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Say that I want to write some blog posts or news articles in Spanish. Are there any useful resources (e.g. books, websites or guidelines) that one could use in order to write “neutral” Spanish, that would be equally well understood by people from Spain as well as from Latin America.

Another way to put this question, is there a somewhat reliable way of knowing if some words or phrases I'm using should be avoided because they are specific to some regional variation?

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This is a very important topic but keep in mind that asking for suggestions does not fit with Stack Exchange's design for a question and answer site since it asks for a list and does not have "one right answer". It might be better if you ask for a book or website on the topic. Or if you ask individual questions about specific things you want to say in neutral Spanish. –  hippietrail Nov 16 '11 at 12:45
    
Thanks, I've tried to make the question a bit more specific. On your later suggestion, that's basically imposible, and that's why I am asking this: If I do not know which specific things that I am writing are regional or not, how am I supposed to know what to ask (specifically)? –  Juan A. Navarro Nov 16 '11 at 12:48
    
As hippitrail mentioned, questions asking for resources (books, websites, guidelines, etc.) aren't constructive for this format. I've attempted to change the title to your second paragraph in order to prevent this from being closed. –  Richard Nov 16 '11 at 12:52
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1 Answer

up vote 5 down vote accepted

I personally think there are certain ways to achieve this. But be aware that they are personal and subjective. I have been writing for a long time and I hope you find them useful.

  1. I seldom use the pronoun vosotros which is predominantly used in Spain and is considered overly formal in Latin America. I use it only when my purpose is formality and a distinguished character speaking. For instance someone speaking to a king.
  2. Don't use slang. Use only slang that you are certain will be understood in the spanish speaking world without sounding localized or weird. For instance cojones is a bad word choice for testículos. Try to use a sort of universal slang, in this case you could use bolas.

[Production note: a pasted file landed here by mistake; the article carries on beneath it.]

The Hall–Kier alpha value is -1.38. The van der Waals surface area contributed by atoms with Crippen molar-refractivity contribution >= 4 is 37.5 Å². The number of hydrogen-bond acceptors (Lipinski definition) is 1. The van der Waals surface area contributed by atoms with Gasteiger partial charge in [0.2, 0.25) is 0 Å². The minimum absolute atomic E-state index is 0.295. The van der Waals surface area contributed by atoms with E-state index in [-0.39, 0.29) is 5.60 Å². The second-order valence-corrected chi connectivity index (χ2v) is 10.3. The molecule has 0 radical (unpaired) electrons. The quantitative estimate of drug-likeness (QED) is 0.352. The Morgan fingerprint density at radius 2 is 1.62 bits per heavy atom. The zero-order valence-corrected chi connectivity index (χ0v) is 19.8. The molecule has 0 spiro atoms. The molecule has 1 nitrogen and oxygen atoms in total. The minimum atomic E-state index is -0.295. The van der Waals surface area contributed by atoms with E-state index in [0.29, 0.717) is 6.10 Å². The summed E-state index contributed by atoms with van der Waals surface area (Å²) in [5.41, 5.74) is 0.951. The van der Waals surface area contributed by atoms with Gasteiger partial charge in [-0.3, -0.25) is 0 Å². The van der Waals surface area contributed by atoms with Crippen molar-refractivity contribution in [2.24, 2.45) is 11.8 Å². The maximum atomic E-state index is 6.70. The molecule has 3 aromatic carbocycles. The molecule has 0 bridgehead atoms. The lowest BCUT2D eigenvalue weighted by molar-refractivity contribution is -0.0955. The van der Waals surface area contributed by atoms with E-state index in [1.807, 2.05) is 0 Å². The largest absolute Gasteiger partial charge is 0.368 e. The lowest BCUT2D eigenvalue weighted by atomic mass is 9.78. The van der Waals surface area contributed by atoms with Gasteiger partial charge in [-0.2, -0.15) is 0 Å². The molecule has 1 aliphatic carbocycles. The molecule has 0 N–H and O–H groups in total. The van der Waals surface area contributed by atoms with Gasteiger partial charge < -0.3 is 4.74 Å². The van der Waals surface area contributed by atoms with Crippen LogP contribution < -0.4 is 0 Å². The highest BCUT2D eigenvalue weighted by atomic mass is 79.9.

3. Don't use voseo. That means don't use the pronoun vos. It is very localized to only some regions of the spanish speaking world as Argentina, Chile, Uruguay, etc... and of course this includes the conjugation of the words that go with it and the accents!
  4. In case of doubt look for the word at Real Academia Española. There will be the word definition and in probably 99% of cases will tell you if the word is localized to a country or region. (Except for words from Spain which may be a problem) For example:

    chévere.

    1. adj. Ant., Ec., Hond., Méx., Pan. y Perú. Primoroso, gracioso, bonito, elegante, agradable.

    2. adj. Á. Caribe, Bol., El Salv. y Hond. Estupendo, buenísimo, excelente.

    3. adj. Col., Cuba, Pan., Perú, R. Dom. y Ven. Benévolo, indulgente. Un profesor chévere. Un examen chévere.

    4. m. fest. P. Rico y Ven. petimetre.

    5. adv. m. Ven. magníficamente (‖ muy bien).

  5. Try to find people that speak spanish and are native speakers from various countries. I know difficult. But very useful once achieved, that way they can read your text and tell you if it sounds weird or correct to them. By weird I mean the word choice etc...

Bottom line: remember that all spanish speakers are raised in a different cultural context and managing a "neutral" spanish can prove to be a very difficult task since word choice usually differs greatly specially when spoken in slang. There is some degree of neutrality that can be achieved in overall Latin America with Colombian Spanish from Bogota (Source: Wikitravel) but that is highly relative. Although many studios of translation for tv shows are made there. But this "neutrality" is no longer considered neutral for someone from Spain. So there's a pretty big difference between spanish from Spain and from Latin America.

I hope this helps!

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I think the most neutral spanish in all senses (pronunciation, usage,...) is the one spoken in Madrid –  gumbo Nov 16 '11 at 13:58
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That's probably because you are from Madrid yourself. But as said, it is highly subjective, and wikitravel considers the one spoken in Bogota as the most neutral. Not to mention the RAE considering it very good aswell: Source Please be aware is the one in Bogota. Not in Colombia. –  Joze Nov 16 '11 at 14:28
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@gumbo: For example, there are very common words in Spain that in Argentina are strong 'bad words' (coger, concha). If someone is striving for a neutral spanish writing, he should be at least aware of it. –  leonbloy Nov 16 '11 at 15:32
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@gumbo The Castilian pronunciation of z and c is definitely not neutral in most of the rest of the Spanish-speaking world. –  Kevin K. Nov 16 '11 at 21:17
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The main problem is with commonly used words, which sometimes have very different meanings, like "coger" ("take" in Spain, "have sex" in parts of America) or "mujer" ("wife" in Spain, "lover" in parts of America). And it's difficult to know them all. –  MikMik Dec 27 '11 at 9:44
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